Michigan legislators will consider a set of three bills Wednesday that would require school districts to teach children about sexual abuse.
They’re being called “Erin’s Law” after 27-year-old Erin Merryn.
Merryn was sexually abused by two different men as a child and didn’t tell anyone until she found out her sister was a victim, too.
“I never said anything,” she said. “I was too scared, I was too confused. There was no language put to what just happened to me. A man with his hands down my pants, I didn't understand it.”
Merryn’s made it her mission to get laws passed educating children about sexual abuse in all 50 states.
So far, she’s been successful in Illinois, Indiana, Maine and Missouri.
Senator John Proos is sponsoring one of the bills being proposed in Michigan. It would create a one-time panel that would make recommendations to the state on how schools could address the topic of sexual abuse.
“What's the curriculum we would use for K through five so we can teach our kids how to say no?” he said. “How to make sure they understand the difference between appropriate touching and inappropriate touching. All of the sorts of things that I think are going to make a difference for our kids and then hopefully stop the cycle of violence.”
Another measure will allow parents to opt out of the program if they so choose. Merryn says that could help identify victims of sexual abuse because their families are the ones who wouldn’t want their child to learn about the inappropriate behavior.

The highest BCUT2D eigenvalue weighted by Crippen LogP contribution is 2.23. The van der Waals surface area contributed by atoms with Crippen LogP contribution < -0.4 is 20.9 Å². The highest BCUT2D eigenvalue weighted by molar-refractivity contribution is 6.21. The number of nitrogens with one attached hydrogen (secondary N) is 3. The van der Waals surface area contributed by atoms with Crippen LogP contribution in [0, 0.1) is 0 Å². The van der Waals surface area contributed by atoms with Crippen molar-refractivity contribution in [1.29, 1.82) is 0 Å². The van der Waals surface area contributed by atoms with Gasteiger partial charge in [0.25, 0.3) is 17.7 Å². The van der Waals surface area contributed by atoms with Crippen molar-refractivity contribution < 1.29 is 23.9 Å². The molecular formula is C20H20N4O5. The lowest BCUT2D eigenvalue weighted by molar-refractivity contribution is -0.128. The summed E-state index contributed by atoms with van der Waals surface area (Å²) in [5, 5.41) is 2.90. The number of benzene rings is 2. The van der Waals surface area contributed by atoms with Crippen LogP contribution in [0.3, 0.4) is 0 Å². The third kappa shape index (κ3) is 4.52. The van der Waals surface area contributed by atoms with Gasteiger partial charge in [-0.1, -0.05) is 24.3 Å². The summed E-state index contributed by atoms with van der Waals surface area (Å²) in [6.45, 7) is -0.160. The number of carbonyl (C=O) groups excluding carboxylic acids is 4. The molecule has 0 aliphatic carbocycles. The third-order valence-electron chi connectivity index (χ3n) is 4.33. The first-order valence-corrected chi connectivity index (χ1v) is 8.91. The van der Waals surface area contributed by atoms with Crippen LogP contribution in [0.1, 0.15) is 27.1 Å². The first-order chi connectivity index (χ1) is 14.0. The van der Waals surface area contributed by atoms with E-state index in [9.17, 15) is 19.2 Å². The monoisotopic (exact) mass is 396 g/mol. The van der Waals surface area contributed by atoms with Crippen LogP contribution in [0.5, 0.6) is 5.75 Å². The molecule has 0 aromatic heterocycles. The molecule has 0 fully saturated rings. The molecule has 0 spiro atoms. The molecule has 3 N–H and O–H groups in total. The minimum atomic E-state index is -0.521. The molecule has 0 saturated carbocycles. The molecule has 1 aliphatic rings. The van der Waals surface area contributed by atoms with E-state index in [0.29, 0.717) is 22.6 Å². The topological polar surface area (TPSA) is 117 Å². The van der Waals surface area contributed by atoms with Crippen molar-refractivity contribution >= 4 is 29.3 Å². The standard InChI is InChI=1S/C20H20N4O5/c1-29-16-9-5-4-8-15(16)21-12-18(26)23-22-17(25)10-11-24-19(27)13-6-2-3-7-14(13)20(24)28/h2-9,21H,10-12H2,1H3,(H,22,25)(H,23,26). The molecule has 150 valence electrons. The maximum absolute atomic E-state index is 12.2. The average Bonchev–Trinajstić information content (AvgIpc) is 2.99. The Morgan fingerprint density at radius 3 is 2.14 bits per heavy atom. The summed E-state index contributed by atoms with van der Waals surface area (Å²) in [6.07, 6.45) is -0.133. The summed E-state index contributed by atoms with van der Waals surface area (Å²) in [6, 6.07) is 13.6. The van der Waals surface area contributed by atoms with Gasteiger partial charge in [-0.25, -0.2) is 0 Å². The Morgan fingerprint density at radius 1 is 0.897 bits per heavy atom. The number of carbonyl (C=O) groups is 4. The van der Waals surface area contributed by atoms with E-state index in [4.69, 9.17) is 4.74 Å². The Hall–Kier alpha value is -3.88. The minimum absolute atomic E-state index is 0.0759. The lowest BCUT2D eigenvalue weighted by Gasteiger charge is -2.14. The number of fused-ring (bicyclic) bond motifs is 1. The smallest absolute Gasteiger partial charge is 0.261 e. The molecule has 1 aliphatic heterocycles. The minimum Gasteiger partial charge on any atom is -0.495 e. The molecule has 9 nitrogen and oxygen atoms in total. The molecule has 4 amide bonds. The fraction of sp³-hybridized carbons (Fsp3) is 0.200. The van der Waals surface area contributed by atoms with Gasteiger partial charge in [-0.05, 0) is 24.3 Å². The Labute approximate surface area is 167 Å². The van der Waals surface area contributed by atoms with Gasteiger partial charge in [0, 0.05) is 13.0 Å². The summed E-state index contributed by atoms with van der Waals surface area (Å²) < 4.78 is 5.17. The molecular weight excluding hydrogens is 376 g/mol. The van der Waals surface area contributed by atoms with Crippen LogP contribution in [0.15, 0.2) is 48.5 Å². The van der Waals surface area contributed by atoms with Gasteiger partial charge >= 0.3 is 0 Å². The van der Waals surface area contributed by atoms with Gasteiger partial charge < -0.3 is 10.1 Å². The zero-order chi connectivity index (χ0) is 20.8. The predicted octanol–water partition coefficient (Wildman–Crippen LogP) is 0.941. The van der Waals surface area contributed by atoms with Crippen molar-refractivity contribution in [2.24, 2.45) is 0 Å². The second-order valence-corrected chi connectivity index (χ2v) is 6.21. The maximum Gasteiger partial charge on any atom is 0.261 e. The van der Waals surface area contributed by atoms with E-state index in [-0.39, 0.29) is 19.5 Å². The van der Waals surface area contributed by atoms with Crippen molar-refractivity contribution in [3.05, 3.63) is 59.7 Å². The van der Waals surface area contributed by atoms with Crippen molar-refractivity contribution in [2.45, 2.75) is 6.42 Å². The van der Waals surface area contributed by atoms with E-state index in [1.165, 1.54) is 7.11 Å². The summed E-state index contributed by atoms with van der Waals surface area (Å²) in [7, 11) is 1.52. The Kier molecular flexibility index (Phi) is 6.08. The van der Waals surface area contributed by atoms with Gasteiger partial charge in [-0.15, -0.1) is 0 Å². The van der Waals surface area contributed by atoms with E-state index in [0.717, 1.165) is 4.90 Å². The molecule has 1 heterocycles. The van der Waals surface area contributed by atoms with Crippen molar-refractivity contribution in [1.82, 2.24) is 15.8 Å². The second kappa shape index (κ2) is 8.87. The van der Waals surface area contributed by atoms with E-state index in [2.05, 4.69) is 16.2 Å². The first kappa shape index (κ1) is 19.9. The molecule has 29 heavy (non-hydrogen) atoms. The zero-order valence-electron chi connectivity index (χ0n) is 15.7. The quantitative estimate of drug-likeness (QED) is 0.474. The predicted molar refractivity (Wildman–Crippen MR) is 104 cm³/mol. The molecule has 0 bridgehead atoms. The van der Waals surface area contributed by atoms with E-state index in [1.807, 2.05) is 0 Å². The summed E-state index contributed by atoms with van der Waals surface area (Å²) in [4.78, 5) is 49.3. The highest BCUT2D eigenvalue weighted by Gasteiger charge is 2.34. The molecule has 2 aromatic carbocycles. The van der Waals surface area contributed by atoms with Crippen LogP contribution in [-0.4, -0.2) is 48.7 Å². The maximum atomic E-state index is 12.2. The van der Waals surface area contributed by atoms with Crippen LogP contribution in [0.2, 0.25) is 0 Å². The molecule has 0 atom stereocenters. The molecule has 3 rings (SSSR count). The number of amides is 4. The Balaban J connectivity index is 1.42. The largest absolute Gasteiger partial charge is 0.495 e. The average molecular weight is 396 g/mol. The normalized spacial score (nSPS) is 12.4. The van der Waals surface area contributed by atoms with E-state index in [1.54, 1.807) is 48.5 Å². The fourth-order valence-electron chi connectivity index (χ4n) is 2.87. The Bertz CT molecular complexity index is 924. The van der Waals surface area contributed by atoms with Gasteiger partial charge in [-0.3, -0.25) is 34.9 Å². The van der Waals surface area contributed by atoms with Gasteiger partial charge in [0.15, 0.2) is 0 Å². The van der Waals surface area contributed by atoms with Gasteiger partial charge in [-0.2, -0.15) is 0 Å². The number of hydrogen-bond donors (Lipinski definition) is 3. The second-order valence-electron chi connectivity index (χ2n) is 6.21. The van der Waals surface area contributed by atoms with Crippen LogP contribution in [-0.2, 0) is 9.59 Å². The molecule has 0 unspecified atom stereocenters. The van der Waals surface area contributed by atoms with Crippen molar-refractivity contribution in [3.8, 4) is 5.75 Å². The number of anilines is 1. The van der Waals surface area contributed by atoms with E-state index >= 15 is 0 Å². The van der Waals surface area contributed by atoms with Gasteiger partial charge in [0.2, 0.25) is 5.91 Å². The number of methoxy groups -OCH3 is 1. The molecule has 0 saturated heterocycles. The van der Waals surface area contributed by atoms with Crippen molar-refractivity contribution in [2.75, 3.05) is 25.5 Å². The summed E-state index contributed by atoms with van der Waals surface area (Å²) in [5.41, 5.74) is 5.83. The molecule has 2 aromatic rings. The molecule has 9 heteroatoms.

The curriculum will not only teach kids about sexual abuse, but encourage them to speak up.
“They aren't just getting the message this is our little secret, I'll hurt you, I'll hurt your family, nobody will believe you, you have no proof,” Merryn said. “They will be getting the message to tell, tell, tell that it’s inappropriate.”
Proos says he expects the bills to pass committee and the full Senate Wednesday.
Then they’ll move to the House, where he expects Erin’s Law to pass by the end of the year.
There has been some pushback from lawmakers in other states where the bill’s been proposed; they were worried about the cost of implementation and giving schools additional standards to meet.
But Proos says after hearing Merryn’s testimony and talking to sponsors of the bills, many of those legislators supported the measure.
If Erin’s Law passes in Michigan, the advisory committee created as part of Proos’ bill will have 180 days to make recommendations to the state.
The state will then let school districts know how to move forward.
Proos hopes they’ll be teaching kids about sexual abuse by the beginning of the 2014 school year, at the latest.